Taking advantage of a teacher’s summer break, our Weeklong Summer courses are intensive one-week seminars offered for two semester credit hours. There are four one-week sessions each summer, and participants may enroll in one, two, three, or four sessions in any given summer.
The curriculum combines history and government courses because history teachers often teach American government. More important than this practical consideration is the fact that the study of history and government belong together. By establishing our public memory, American history as a discipline establishes the identity of our body politic. In telling us whence we have come, it inevitably helps us decide whither we should go. Thus, it affects the political decisions Americans make and have made through our political institutions, while these decisions are themselves the stuff of which history is made.
The program’s emphasis on political history and government does not mean that it will ignore the kinds of history that have come to prominence over the past several decades. Indeed, to do so would make little sense. One cannot fully understand the achievement of someone like Lincoln or even the changing content of his language without understanding the social character and structure of mid-nineteenth-century Illinois and America. Our curriculum aims, therefore, to integrate what we have come to know of “the daily routines of ordinary people trying to make ends meet” into a comprehensive study of American history and government.
One advantage of offering courses only in the summer is that full-time faculty from other universities – not junior faculty, but noted scholars from colleges and universities nationwide – teach in this graduate program. Most summer courses in the program are taught by two faculty, and both instructors are present during the entire course. No other master’s program offers the range and depth of scholarship you will find at Ashland.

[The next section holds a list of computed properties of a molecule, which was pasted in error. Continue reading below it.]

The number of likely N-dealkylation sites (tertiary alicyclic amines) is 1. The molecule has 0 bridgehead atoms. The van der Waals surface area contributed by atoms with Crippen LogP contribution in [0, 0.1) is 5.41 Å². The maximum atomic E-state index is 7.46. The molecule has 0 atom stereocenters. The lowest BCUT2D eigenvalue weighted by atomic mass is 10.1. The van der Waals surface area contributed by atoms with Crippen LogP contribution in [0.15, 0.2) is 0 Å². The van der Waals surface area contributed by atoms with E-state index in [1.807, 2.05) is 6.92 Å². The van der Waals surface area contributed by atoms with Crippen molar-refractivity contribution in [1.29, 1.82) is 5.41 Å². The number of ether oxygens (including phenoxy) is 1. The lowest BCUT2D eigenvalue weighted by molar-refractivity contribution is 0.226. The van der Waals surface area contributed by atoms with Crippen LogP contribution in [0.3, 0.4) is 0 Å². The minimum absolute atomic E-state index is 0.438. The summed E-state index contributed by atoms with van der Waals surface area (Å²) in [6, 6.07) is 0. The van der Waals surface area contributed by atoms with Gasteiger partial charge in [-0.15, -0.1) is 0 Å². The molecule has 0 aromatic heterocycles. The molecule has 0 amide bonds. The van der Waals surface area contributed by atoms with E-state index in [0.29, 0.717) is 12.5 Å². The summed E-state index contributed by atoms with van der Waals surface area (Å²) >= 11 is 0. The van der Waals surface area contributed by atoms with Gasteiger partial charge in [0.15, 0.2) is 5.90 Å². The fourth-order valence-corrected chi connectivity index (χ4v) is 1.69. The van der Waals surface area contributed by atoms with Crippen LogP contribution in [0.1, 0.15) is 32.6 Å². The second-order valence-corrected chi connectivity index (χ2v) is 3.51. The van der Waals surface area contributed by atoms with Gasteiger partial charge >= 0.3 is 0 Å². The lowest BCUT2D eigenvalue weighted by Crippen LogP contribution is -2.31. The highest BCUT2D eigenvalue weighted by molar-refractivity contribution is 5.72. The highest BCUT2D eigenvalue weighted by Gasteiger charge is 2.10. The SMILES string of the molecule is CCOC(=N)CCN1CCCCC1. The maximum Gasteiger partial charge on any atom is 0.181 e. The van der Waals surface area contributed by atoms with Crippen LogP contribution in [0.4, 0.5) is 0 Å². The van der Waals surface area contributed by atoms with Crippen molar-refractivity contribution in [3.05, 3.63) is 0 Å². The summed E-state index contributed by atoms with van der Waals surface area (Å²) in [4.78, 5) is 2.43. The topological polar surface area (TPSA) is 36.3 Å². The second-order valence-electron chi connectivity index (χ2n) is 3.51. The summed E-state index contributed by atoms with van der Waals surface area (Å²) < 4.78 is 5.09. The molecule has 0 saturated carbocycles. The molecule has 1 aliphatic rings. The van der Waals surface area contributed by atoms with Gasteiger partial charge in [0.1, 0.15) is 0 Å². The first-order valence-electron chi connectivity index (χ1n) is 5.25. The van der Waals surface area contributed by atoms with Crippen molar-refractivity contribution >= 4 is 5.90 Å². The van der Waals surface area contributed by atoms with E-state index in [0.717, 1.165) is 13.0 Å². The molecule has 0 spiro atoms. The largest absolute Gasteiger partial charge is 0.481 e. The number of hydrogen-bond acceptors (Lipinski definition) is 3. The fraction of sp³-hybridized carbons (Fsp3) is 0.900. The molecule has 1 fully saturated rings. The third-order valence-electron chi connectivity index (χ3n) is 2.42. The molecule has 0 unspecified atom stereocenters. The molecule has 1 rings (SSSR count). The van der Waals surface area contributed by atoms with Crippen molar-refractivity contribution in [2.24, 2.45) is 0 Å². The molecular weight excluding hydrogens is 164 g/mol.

The courses in this program emphasize a specific instructional strategy: the use of original documents. In every class, students read and study these documents, including diaries, state papers, speeches, and letters, as well as autobiographies and works of literature and philosophy. These are the materials from which we build historical understanding. Confronting them directly is the best way to improve our understanding.
Each course begins on a Sunday afternoon and concludes on Friday afternoon. All participants attend a Sunday evening lecture highlighting the latest research and ideas published by one of that week’s faculty. The syllabus and detailed list of readings will be made available well before the start of the course. Students will be required to complete reading assignments before each course begins. In some courses, students may also be required to complete writing assignments before the course begins or after it concludes. The week in residence is very intensive, and students should plan to devote the entire week to the coursework. Students are strongly encouraged to reside at Ashland University during the sessions.
For those who stay on campus, you will be housed in air-conditioned housing. Meals are catered by Ashland University’s award-winning student dining. On-campus students have full access to the Ashland University Library, with its 300,000 volume collection and extensive online resources; a computer lab is available 24 hours a day, and wireless Internet is available on most of the campus. Students also have full access to Ashland University’s new Recreation and Sport Sciences Center.
Tuition for each 2 semester credit hour course is just $1070. Courses may be audited for in-service hours (no graduate credit) for just $535 per course. Room and board, which includes a double-occupancy air conditioned room and all meals from Sunday evening through Friday afternoon, is available for $475 per week. Complimentary airport shuttle service between the Ashland University campus and the Cleveland Hopkins International Airport is also available.